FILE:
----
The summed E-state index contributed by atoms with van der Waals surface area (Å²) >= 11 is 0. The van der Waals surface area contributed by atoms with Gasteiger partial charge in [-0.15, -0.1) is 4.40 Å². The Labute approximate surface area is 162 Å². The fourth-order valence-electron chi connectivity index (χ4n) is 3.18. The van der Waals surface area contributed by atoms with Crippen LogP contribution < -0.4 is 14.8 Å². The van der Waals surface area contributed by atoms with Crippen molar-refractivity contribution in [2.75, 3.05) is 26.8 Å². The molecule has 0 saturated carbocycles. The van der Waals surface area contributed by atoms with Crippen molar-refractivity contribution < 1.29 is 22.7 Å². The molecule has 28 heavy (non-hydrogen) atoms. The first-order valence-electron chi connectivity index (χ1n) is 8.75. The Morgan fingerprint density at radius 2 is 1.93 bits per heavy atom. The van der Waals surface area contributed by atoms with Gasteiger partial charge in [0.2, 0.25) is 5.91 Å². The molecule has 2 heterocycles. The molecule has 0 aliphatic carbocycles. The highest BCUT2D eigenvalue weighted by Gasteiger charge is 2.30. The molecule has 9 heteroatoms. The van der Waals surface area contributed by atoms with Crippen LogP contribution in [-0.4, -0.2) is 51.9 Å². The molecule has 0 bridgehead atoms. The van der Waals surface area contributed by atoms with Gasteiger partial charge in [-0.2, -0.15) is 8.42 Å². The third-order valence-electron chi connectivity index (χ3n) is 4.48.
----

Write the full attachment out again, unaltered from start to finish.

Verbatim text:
The summed E-state index contributed by atoms with van der Waals surface area (Å²) >= 11 is 0. The van der Waals surface area contributed by atoms with Gasteiger partial charge in [-0.15, -0.1) is 4.40 Å². The Labute approximate surface area is 162 Å². The fourth-order valence-electron chi connectivity index (χ4n) is 3.18. The van der Waals surface area contributed by atoms with Crippen LogP contribution < -0.4 is 14.8 Å². The van der Waals surface area contributed by atoms with Crippen molar-refractivity contribution in [2.75, 3.05) is 26.8 Å². The molecule has 0 saturated carbocycles. The van der Waals surface area contributed by atoms with Crippen molar-refractivity contribution < 1.29 is 22.7 Å². The molecule has 28 heavy (non-hydrogen) atoms. The first-order valence-electron chi connectivity index (χ1n) is 8.75. The Morgan fingerprint density at radius 2 is 1.93 bits per heavy atom. The van der Waals surface area contributed by atoms with Gasteiger partial charge in [0.2, 0.25) is 5.91 Å². The molecule has 2 heterocycles. The molecule has 0 aliphatic carbocycles. The highest BCUT2D eigenvalue weighted by Gasteiger charge is 2.30. The molecule has 9 heteroatoms. The van der Waals surface area contributed by atoms with Crippen LogP contribution in [-0.4, -0.2) is 51.9 Å². The molecule has 0 bridgehead atoms. The van der Waals surface area contributed by atoms with Gasteiger partial charge in [-0.2, -0.15) is 8.42 Å². The third-order valence-electron chi connectivity index (χ3n) is 4.48.